They Said What?

Wellness: A Primer

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Q: How can I become a wellness vendor?

A: Uniquely in all of healthcare, you don’t need a certification, specialized training, a GED, or even a valid driver’s license — as long as you have $67,000. Then after 5 days of training (half what the Four Seasons gives housekeepers), you too can buy a white coat, poke employees with needles, and lie about your outcomes.

Q: Do wellness vendors lie much more than other people?

A: It depends on how you define “lie.” If you define “lie” as “speak falsely,” then yes. If you define “lie” as “be in a prone or supine position,” then no.

Q: How can you tell a wellness vendor is lying about saving money?

A: You know the old joke about the way you can tell a lawyer is lying is that his lips move? Well, the way you can tell a wellness is lying about saving money is that they say they are saving money. Indeed, in wellness, lying is the new black.

Q: Would the Wellness Ignorati disagree with you?

A: The Wellness Ignorati recently agreed that wellness loses money. This needless to say was a major gaffe, but every time they try to walk it back, they stumble.

Q: Whoa, cowboys! Who or what is the “Wellness Ignorati”?

A: The Wellness Ignorati are a core group of people who would need new jobs if everyone who purchases wellness services visited this site. The Ignorati get their name because their strategy is to ignore facts and make sure their followers don’t get exposed to them. It is a term of great respect because they do an amazing job pretending facts don’t exist. Even so, since we don’t want to insult them, we have offered to let them pick a different moniker that describes the strategy of fact-ignoring/suppression. The leaders of the Ignorati are Ron Goetzel, HERO, and Larry Chapman.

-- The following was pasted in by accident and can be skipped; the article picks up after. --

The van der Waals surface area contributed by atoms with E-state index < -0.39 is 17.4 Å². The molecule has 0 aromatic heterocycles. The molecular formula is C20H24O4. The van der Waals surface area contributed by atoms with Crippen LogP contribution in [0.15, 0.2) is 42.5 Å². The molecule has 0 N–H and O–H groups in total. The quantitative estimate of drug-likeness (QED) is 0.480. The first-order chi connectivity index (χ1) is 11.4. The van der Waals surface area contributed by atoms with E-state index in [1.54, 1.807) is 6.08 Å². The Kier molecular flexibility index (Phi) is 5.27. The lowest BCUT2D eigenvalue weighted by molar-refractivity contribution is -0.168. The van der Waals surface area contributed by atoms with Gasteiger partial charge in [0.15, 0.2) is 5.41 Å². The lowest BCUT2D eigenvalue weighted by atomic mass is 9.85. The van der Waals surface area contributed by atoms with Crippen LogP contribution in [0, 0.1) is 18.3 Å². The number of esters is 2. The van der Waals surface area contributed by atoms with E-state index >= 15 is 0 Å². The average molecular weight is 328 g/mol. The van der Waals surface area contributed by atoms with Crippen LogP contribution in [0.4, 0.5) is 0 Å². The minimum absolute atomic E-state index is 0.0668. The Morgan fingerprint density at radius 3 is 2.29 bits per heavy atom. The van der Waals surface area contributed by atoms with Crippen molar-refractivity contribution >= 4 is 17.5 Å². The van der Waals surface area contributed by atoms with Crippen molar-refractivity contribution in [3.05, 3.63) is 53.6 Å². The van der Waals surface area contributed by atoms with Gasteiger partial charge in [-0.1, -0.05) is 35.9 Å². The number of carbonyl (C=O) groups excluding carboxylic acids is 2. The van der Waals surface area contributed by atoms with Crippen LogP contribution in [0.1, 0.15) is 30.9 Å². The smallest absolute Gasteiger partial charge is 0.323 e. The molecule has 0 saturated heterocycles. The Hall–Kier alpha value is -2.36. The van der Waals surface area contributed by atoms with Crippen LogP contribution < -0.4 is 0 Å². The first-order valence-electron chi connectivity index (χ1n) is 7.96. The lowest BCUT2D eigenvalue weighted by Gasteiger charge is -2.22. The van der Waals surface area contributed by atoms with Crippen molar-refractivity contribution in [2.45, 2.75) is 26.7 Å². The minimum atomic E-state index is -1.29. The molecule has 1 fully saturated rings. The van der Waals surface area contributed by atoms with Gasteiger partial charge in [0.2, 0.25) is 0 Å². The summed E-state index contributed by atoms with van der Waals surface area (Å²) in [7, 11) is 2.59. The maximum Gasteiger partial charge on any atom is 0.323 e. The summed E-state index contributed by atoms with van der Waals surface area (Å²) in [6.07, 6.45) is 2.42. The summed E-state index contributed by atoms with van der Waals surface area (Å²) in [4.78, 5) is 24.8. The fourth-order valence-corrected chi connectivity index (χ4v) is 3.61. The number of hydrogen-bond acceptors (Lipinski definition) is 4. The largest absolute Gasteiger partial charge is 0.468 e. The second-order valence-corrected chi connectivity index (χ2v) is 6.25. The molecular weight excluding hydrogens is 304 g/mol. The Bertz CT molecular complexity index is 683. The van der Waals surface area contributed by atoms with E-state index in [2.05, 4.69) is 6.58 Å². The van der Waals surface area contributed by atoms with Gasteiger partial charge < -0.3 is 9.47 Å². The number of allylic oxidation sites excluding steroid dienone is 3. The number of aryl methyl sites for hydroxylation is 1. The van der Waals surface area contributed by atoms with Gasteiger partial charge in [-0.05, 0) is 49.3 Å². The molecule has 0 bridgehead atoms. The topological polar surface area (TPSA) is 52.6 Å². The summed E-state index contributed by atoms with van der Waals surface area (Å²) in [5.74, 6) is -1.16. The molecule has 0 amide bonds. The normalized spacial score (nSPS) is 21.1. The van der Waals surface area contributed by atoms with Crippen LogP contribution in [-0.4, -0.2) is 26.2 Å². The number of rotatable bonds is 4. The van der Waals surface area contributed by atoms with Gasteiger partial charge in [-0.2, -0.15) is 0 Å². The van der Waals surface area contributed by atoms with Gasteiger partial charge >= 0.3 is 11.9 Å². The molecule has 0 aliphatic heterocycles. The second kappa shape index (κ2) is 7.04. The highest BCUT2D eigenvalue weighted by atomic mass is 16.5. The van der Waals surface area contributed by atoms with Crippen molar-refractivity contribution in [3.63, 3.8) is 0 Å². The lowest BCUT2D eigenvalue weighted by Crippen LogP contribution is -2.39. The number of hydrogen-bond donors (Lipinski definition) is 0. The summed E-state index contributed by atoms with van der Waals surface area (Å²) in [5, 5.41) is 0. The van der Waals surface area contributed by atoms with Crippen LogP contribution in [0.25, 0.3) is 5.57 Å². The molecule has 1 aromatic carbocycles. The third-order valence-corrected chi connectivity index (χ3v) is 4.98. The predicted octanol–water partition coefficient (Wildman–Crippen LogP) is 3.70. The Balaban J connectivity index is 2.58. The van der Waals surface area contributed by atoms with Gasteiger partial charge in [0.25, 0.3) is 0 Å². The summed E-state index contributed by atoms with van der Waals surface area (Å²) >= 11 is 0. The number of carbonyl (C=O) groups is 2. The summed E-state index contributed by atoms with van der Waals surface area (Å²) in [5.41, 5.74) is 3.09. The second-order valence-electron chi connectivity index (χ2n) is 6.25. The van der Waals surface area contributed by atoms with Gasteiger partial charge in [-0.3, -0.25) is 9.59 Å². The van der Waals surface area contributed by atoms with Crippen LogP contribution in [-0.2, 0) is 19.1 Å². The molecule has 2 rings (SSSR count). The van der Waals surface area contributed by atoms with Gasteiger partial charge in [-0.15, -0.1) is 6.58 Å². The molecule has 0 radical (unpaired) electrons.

Q: But at least wellness vendors help employees get healthier, right?

A: ROTFL! See what the “best” vendor of 2016, Wellsteps, did to the poor employees of the Boise School District. And make sure to click through on the links.

Q: Can you direct us to the other side of the story?

A: We have only been attacked four times. Once was by Shape-Up. However, it turned out they were lying about their own outcomes. Once was in a webinar by Ron Goetzel and Steve Aldana (of Wellsteps). They didn’t actually rebut our math, but compared us to “climate change deniers” and “tobacco executives testifying before Congress.” As you can see, we were really upset about it (not). We’d also invite you to take a look at Wellsteps, to get a sense of the ethics of people who attack us.

Most recently, HERO circulated a “poison pen” letter to members of the media urging them not to publish our material, and accusing us of reading their Official Outcomes Guidelines publication more thoughtfully than they had intended it to be read. Our attorney ferreted a copy of this letter out of them. Needless to say we are proud to post it and urge readers to savor every word.

Our attorney observed he had never had a client who wanted to publish the letter defaming him. But he doesn’t get the way the wellness industry works: being defamed by the HERO cabal (led by Staywell’s Paul Terry, and of course including Ron Goetzel) is like being on Nixon’s Enemies List.

Q: That’s only three times.